There is a very old Indoeuropean root which in the vedic language had forms in vas/uS which meant to shine, be bright and good. vasu from that meant very good or very rich, riches, or desirable objects. vasiSTha, sometimes vashiSTha, is the superlative of that, though rarely connected with a different root vas which meant to love in the very carnal sense.
vashiSTha was the name of a very famous holy man who appears in mythology very often. For example, he was the owner of the cow nandinI, the daughter of surabhi, who was called kAmadhenu, or the wish-granting cow. Through her, he could get any thing one desired, and was, therefore vashiSTha. The vedic mythology puts him on opposite sides to the other major sage visvAmitra, so much so that many have taken the descriptions as allegorical of two branches of vedic people fighting for supremacy in India, the resident vashiSThas and the approaching visvAmitras. He is said to be the son of Mitra and Varuna by the apsarAs and is the family priest of various major lines of kings. When the big bear was renamed as seven sages, he was counted as one of them; he is also mentioned as a progenitor in the myths that peopled the world.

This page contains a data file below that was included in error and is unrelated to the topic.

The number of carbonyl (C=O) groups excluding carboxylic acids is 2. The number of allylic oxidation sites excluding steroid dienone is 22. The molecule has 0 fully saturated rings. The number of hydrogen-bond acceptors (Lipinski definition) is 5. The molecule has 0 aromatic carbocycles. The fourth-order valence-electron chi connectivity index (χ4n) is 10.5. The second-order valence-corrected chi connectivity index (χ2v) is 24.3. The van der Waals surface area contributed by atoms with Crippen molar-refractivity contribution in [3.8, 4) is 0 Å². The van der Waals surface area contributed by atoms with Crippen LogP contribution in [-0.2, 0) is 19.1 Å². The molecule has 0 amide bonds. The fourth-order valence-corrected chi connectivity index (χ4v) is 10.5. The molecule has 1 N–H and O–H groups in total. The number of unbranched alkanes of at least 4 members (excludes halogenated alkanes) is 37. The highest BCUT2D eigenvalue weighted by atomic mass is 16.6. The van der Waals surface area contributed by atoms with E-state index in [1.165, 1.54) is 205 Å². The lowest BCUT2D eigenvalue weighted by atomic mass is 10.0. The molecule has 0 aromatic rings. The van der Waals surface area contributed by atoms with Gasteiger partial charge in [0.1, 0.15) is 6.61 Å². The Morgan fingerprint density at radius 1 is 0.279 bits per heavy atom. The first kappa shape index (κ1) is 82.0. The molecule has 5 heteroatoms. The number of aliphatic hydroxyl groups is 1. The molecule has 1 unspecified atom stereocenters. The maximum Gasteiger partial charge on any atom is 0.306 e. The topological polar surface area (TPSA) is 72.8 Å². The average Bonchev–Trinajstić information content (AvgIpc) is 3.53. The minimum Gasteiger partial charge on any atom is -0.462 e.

The name has been common throughout the ages, and in modern Indian languages, has changed pronounciation slightly.